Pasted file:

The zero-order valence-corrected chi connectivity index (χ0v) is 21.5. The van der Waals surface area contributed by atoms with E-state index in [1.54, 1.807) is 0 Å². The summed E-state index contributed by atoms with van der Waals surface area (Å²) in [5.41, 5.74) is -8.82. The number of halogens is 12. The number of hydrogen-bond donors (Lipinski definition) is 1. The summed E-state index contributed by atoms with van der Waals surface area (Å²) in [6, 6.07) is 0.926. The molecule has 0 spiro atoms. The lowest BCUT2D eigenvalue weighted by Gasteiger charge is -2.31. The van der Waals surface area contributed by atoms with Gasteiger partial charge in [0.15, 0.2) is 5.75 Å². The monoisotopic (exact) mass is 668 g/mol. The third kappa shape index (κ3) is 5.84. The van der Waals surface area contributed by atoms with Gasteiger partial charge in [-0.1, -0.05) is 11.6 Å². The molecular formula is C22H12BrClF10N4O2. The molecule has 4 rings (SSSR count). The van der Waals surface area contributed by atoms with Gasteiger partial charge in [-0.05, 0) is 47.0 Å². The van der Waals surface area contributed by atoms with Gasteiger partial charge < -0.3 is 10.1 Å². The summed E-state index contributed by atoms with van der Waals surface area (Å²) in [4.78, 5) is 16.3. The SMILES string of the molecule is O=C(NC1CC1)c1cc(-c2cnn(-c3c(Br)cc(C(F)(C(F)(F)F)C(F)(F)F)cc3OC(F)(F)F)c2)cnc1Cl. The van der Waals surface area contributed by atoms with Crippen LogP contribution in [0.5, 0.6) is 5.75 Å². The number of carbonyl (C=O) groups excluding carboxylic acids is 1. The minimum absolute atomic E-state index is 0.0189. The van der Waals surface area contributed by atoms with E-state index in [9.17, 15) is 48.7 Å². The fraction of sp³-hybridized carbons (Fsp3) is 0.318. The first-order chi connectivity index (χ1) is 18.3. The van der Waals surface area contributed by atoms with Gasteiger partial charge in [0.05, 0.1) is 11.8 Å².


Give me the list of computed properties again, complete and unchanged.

The zero-order valence-corrected chi connectivity index (χ0v) is 21.5. The van der Waals surface area contributed by atoms with E-state index in [1.54, 1.807) is 0 Å². The summed E-state index contributed by atoms with van der Waals surface area (Å²) in [5.41, 5.74) is -8.82. The number of halogens is 12. The number of hydrogen-bond donors (Lipinski definition) is 1. The summed E-state index contributed by atoms with van der Waals surface area (Å²) in [6, 6.07) is 0.926. The molecule has 0 spiro atoms. The lowest BCUT2D eigenvalue weighted by Gasteiger charge is -2.31. The van der Waals surface area contributed by atoms with Gasteiger partial charge in [0.15, 0.2) is 5.75 Å². The monoisotopic (exact) mass is 668 g/mol. The third kappa shape index (κ3) is 5.84. The van der Waals surface area contributed by atoms with Gasteiger partial charge in [-0.1, -0.05) is 11.6 Å². The molecular formula is C22H12BrClF10N4O2. The molecule has 4 rings (SSSR count). The van der Waals surface area contributed by atoms with Gasteiger partial charge in [-0.05, 0) is 47.0 Å². The van der Waals surface area contributed by atoms with Gasteiger partial charge < -0.3 is 10.1 Å². The summed E-state index contributed by atoms with van der Waals surface area (Å²) in [4.78, 5) is 16.3. The SMILES string of the molecule is O=C(NC1CC1)c1cc(-c2cnn(-c3c(Br)cc(C(F)(C(F)(F)F)C(F)(F)F)cc3OC(F)(F)F)c2)cnc1Cl. The van der Waals surface area contributed by atoms with Crippen LogP contribution in [0.5, 0.6) is 5.75 Å². The number of carbonyl (C=O) groups excluding carboxylic acids is 1. The minimum absolute atomic E-state index is 0.0189. The van der Waals surface area contributed by atoms with E-state index in [9.17, 15) is 48.7 Å². The fraction of sp³-hybridized carbons (Fsp3) is 0.318. The first-order chi connectivity index (χ1) is 18.3. The van der Waals surface area contributed by atoms with Gasteiger partial charge in [0.05, 0.1) is 11.8 Å².